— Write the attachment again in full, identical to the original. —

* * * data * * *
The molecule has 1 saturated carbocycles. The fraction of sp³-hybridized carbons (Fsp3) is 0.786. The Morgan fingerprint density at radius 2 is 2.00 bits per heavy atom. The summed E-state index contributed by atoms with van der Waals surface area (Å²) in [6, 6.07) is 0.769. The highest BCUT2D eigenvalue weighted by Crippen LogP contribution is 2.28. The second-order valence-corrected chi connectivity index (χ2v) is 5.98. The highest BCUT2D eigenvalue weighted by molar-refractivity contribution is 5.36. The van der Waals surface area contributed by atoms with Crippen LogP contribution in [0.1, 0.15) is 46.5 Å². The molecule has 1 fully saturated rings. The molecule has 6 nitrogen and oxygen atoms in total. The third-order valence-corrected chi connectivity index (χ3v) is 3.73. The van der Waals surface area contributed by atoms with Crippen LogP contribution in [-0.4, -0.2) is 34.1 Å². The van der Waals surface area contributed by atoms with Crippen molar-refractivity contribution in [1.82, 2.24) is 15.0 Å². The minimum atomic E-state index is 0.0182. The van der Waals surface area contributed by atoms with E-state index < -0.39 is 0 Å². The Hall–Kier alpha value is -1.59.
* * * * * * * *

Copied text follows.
The molecule has 1 saturated carbocycles. The fraction of sp³-hybridized carbons (Fsp3) is 0.786. The Morgan fingerprint density at radius 2 is 2.00 bits per heavy atom. The summed E-state index contributed by atoms with van der Waals surface area (Å²) in [6, 6.07) is 0.769. The highest BCUT2D eigenvalue weighted by Crippen LogP contribution is 2.28. The second-order valence-corrected chi connectivity index (χ2v) is 5.98. The highest BCUT2D eigenvalue weighted by molar-refractivity contribution is 5.36. The van der Waals surface area contributed by atoms with Crippen LogP contribution in [0.1, 0.15) is 46.5 Å². The molecule has 1 fully saturated rings. The molecule has 6 nitrogen and oxygen atoms in total. The third-order valence-corrected chi connectivity index (χ3v) is 3.73. The van der Waals surface area contributed by atoms with Crippen LogP contribution in [-0.4, -0.2) is 34.1 Å². The van der Waals surface area contributed by atoms with Crippen molar-refractivity contribution in [1.82, 2.24) is 15.0 Å². The minimum atomic E-state index is 0.0182. The van der Waals surface area contributed by atoms with E-state index < -0.39 is 0 Å². The Hall–Kier alpha value is -1.59.